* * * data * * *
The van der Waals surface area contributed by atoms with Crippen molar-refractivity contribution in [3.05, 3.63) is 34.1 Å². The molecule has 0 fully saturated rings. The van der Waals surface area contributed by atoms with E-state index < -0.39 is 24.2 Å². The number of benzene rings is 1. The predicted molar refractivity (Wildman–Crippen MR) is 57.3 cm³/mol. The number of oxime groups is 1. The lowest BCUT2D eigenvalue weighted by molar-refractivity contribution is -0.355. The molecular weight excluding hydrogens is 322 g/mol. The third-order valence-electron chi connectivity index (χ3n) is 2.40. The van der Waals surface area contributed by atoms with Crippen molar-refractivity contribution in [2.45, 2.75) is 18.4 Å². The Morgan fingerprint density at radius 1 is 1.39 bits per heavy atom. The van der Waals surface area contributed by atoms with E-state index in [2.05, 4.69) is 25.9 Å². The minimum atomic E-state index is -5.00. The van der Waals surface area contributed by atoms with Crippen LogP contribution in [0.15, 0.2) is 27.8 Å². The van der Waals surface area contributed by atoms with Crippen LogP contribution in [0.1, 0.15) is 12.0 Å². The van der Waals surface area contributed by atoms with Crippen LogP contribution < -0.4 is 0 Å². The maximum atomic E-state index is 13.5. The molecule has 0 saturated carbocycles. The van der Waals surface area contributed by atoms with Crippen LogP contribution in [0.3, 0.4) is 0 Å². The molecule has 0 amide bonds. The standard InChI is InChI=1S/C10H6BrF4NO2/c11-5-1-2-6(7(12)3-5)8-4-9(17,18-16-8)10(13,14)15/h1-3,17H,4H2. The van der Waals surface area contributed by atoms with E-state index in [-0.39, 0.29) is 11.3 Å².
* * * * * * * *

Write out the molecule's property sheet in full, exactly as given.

The van der Waals surface area contributed by atoms with Crippen molar-refractivity contribution in [3.05, 3.63) is 34.1 Å². The molecule has 0 fully saturated rings. The van der Waals surface area contributed by atoms with E-state index < -0.39 is 24.2 Å². The number of benzene rings is 1. The predicted molar refractivity (Wildman–Crippen MR) is 57.3 cm³/mol. The number of oxime groups is 1. The lowest BCUT2D eigenvalue weighted by molar-refractivity contribution is -0.355. The molecular weight excluding hydrogens is 322 g/mol. The third-order valence-electron chi connectivity index (χ3n) is 2.40. The van der Waals surface area contributed by atoms with Crippen molar-refractivity contribution in [2.45, 2.75) is 18.4 Å². The Morgan fingerprint density at radius 1 is 1.39 bits per heavy atom. The van der Waals surface area contributed by atoms with E-state index in [2.05, 4.69) is 25.9 Å². The minimum atomic E-state index is -5.00. The van der Waals surface area contributed by atoms with Crippen LogP contribution in [0.15, 0.2) is 27.8 Å². The van der Waals surface area contributed by atoms with Crippen LogP contribution in [0.1, 0.15) is 12.0 Å². The van der Waals surface area contributed by atoms with Crippen LogP contribution < -0.4 is 0 Å². The maximum atomic E-state index is 13.5. The molecule has 0 saturated carbocycles. The van der Waals surface area contributed by atoms with Crippen LogP contribution in [0.3, 0.4) is 0 Å². The molecule has 0 amide bonds. The standard InChI is InChI=1S/C10H6BrF4NO2/c11-5-1-2-6(7(12)3-5)8-4-9(17,18-16-8)10(13,14)15/h1-3,17H,4H2. The van der Waals surface area contributed by atoms with E-state index in [-0.39, 0.29) is 11.3 Å².